Storm Prediction Center early outlook for today, May 25.
People seem transfixed by the damage and deaths from this year’s insanely deadly tornado season, including yesterday’s outbreak. I wish more people had been glued to media yesterday, when it might have saved their lives. But some of the tornadoes would not have been survivable unless people were underground. It was also extremely hazardous and difficult chasing. “Our” storm produced a beautiful tornado just before we arrived, and then we were behind the curve. I dallied to see a second line of storms forming, and by the time it collapsed, it really was too late to get ahead of the line, which was moving at highway speeds and offered no safe places to squeak around the big tornadoes they were dropping. I didn’t have the will to punch the core of these monster storms.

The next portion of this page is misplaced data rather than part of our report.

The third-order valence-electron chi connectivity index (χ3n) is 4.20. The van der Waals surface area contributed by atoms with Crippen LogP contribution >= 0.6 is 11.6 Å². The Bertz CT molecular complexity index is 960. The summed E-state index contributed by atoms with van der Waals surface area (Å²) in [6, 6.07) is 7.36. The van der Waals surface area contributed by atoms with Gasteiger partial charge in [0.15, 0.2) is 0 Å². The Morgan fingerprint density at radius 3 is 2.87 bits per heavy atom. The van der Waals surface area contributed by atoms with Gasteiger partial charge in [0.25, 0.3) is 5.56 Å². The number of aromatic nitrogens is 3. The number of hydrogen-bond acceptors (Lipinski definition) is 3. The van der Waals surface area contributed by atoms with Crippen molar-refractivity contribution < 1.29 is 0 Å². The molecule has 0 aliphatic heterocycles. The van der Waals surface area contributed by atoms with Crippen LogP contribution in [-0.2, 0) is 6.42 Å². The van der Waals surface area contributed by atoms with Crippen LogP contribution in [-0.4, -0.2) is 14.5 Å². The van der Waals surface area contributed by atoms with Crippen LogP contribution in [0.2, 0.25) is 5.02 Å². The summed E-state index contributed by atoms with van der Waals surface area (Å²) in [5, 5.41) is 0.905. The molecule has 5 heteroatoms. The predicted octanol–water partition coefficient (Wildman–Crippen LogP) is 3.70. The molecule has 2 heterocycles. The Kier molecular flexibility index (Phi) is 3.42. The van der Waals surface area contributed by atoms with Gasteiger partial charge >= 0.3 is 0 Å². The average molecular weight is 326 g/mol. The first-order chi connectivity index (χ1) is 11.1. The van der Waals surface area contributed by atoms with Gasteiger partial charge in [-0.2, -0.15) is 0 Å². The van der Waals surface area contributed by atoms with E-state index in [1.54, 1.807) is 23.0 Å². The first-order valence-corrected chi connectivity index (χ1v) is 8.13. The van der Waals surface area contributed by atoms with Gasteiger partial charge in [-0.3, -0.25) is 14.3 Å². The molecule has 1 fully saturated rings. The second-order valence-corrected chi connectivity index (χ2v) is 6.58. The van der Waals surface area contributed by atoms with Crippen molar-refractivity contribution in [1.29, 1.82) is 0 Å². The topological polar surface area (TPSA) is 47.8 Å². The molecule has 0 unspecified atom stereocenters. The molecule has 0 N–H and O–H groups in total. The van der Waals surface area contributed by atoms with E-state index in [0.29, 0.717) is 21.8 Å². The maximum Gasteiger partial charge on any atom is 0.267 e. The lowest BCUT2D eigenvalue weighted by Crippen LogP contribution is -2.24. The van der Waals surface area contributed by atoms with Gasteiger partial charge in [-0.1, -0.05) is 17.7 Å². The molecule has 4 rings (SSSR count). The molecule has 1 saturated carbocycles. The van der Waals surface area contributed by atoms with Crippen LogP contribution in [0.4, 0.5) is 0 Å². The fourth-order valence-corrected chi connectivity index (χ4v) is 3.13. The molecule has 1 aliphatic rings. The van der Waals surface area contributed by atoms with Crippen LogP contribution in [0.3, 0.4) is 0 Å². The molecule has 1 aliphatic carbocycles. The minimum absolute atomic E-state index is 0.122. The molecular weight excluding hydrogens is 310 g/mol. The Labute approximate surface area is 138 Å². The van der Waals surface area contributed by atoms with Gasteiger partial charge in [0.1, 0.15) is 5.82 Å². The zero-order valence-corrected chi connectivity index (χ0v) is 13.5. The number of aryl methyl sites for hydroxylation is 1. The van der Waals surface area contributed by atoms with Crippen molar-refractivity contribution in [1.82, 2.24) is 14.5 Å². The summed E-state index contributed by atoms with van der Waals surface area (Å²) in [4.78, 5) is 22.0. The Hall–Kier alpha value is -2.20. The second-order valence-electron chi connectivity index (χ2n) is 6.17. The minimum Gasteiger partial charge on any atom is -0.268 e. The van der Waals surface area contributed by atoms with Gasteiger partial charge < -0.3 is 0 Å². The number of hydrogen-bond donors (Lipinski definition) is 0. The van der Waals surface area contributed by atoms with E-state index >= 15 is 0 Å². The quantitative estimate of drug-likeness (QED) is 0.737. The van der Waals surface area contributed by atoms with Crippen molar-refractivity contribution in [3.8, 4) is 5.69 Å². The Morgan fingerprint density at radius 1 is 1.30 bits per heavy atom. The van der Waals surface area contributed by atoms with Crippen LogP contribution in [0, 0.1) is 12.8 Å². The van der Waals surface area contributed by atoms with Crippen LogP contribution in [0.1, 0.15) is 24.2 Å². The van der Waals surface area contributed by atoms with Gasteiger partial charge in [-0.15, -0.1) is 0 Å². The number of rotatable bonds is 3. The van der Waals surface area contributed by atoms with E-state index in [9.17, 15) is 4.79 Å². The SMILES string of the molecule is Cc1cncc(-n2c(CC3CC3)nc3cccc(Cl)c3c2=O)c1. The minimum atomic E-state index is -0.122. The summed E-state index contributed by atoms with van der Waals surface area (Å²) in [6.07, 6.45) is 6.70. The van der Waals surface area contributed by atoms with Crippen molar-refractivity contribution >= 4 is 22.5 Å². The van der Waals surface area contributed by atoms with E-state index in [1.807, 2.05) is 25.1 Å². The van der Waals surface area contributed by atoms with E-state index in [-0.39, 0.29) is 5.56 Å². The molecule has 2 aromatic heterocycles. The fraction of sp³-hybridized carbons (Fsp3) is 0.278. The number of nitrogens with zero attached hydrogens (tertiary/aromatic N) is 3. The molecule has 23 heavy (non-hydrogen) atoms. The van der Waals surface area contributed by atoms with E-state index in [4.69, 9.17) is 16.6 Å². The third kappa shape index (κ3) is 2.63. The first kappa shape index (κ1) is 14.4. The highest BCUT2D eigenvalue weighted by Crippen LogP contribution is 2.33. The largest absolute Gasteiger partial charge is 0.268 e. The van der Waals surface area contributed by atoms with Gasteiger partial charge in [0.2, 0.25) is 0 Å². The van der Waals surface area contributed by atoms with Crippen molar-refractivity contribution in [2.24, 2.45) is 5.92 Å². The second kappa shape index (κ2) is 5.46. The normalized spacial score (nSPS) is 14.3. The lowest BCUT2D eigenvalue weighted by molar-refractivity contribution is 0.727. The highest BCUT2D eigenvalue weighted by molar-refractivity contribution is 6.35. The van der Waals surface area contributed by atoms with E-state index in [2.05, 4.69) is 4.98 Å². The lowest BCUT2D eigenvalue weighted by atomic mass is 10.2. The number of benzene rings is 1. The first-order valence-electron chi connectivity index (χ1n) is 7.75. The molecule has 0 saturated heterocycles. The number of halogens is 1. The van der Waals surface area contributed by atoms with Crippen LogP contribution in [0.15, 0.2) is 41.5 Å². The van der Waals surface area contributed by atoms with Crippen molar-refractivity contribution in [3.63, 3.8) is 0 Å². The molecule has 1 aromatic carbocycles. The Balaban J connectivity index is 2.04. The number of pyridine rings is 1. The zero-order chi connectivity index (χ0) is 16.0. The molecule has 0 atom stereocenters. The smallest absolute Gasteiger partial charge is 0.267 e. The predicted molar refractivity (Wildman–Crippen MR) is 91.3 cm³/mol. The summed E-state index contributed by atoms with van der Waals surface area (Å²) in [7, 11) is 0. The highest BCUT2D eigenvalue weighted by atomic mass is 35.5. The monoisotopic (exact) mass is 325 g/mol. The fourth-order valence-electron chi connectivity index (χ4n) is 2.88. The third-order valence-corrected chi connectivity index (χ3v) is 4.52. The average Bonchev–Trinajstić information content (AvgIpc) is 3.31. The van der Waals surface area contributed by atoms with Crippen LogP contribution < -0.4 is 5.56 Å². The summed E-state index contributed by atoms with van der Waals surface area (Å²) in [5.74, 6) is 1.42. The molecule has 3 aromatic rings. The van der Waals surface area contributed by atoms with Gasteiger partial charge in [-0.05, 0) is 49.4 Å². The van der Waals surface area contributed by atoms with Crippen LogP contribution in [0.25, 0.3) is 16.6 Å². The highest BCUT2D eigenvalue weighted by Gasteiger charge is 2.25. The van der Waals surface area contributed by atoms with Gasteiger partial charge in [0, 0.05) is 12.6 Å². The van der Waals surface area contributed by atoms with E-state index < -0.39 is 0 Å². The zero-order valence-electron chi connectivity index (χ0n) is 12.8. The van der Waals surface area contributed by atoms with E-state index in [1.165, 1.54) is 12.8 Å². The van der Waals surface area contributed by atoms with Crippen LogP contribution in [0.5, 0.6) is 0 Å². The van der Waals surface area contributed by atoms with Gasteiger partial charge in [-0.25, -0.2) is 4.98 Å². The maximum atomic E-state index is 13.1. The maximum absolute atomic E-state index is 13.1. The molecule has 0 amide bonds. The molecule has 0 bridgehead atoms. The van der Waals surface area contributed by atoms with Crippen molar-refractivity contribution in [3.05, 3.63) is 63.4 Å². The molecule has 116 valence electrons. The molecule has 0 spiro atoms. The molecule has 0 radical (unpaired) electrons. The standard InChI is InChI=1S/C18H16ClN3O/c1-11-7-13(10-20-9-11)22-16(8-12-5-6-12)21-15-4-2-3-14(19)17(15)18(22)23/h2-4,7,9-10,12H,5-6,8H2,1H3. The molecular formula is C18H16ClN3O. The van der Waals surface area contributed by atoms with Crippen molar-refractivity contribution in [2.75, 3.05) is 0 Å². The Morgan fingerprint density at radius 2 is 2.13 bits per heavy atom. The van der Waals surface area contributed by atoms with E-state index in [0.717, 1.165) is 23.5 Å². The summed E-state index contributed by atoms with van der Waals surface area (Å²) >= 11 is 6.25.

Aftermath of storm with mammatus in Kingfisher, Oklahoma, May 23, 2011. Photo by Chris Kridler, chriskridler.com
I’ve never seen a setup like that while chasing in the Plains. Compared with the May 3, 1999, outbreak, another famous day of destruction in Oklahoma, my understanding is that these tornadoes were moving faster and were more numerous and much harder to see. Several were wrapped in rain. Nonetheless – I’m not the only chaser who didn’t see much May 24, but I still feel bad about it. Today’s setup is almost as volatile, but farther east, in more difficult chase territory. I don’t think I could get into play before the storms go up, given that I’m in Norman, Oklahoma, this morning. By the way, I’m extremely glad Norman is still here. When the warnings were coming out yesterday, it sounded as if it might be wiped off the map.
On a better note, I had a fantastic day May 23, when I saw a slim tornado, a beautiful low-precipitation supercell, hail, flooding and lightning. All without worrying about tornado-geddon! I’ve posted pictures of the May 23 chase.